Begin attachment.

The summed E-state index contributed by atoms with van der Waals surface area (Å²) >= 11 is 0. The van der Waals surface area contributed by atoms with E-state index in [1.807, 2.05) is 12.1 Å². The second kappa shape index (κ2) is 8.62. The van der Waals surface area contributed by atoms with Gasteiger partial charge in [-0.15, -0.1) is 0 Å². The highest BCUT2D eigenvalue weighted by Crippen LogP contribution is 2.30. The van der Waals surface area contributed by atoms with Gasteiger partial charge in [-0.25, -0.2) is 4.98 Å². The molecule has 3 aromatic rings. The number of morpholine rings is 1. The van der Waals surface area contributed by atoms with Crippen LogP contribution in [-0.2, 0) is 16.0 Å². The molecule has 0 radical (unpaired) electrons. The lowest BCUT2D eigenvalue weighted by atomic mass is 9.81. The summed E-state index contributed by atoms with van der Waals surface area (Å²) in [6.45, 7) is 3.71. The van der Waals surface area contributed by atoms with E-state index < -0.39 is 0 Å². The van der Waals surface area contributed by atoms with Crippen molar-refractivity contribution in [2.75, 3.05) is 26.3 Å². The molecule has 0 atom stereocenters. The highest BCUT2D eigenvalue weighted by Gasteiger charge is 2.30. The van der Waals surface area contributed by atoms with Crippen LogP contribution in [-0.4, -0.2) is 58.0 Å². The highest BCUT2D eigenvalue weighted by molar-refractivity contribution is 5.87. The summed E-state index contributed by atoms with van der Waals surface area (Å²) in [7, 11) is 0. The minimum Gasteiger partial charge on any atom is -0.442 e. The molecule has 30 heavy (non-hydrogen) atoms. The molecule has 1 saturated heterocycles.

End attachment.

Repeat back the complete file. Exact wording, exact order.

The summed E-state index contributed by atoms with van der Waals surface area (Å²) >= 11 is 0. The van der Waals surface area contributed by atoms with E-state index in [1.807, 2.05) is 12.1 Å². The second kappa shape index (κ2) is 8.62. The van der Waals surface area contributed by atoms with Gasteiger partial charge in [-0.15, -0.1) is 0 Å². The highest BCUT2D eigenvalue weighted by Crippen LogP contribution is 2.30. The van der Waals surface area contributed by atoms with Gasteiger partial charge in [-0.25, -0.2) is 4.98 Å². The molecule has 3 aromatic rings. The number of morpholine rings is 1. The van der Waals surface area contributed by atoms with Crippen LogP contribution in [-0.2, 0) is 16.0 Å². The molecule has 0 radical (unpaired) electrons. The lowest BCUT2D eigenvalue weighted by atomic mass is 9.81. The summed E-state index contributed by atoms with van der Waals surface area (Å²) in [6.45, 7) is 3.71. The van der Waals surface area contributed by atoms with E-state index < -0.39 is 0 Å². The van der Waals surface area contributed by atoms with Crippen molar-refractivity contribution in [2.75, 3.05) is 26.3 Å². The molecule has 0 atom stereocenters. The highest BCUT2D eigenvalue weighted by Gasteiger charge is 2.30. The van der Waals surface area contributed by atoms with Crippen LogP contribution in [-0.4, -0.2) is 58.0 Å². The highest BCUT2D eigenvalue weighted by molar-refractivity contribution is 5.87. The summed E-state index contributed by atoms with van der Waals surface area (Å²) in [7, 11) is 0. The minimum Gasteiger partial charge on any atom is -0.442 e. The molecule has 30 heavy (non-hydrogen) atoms. The molecule has 1 saturated heterocycles.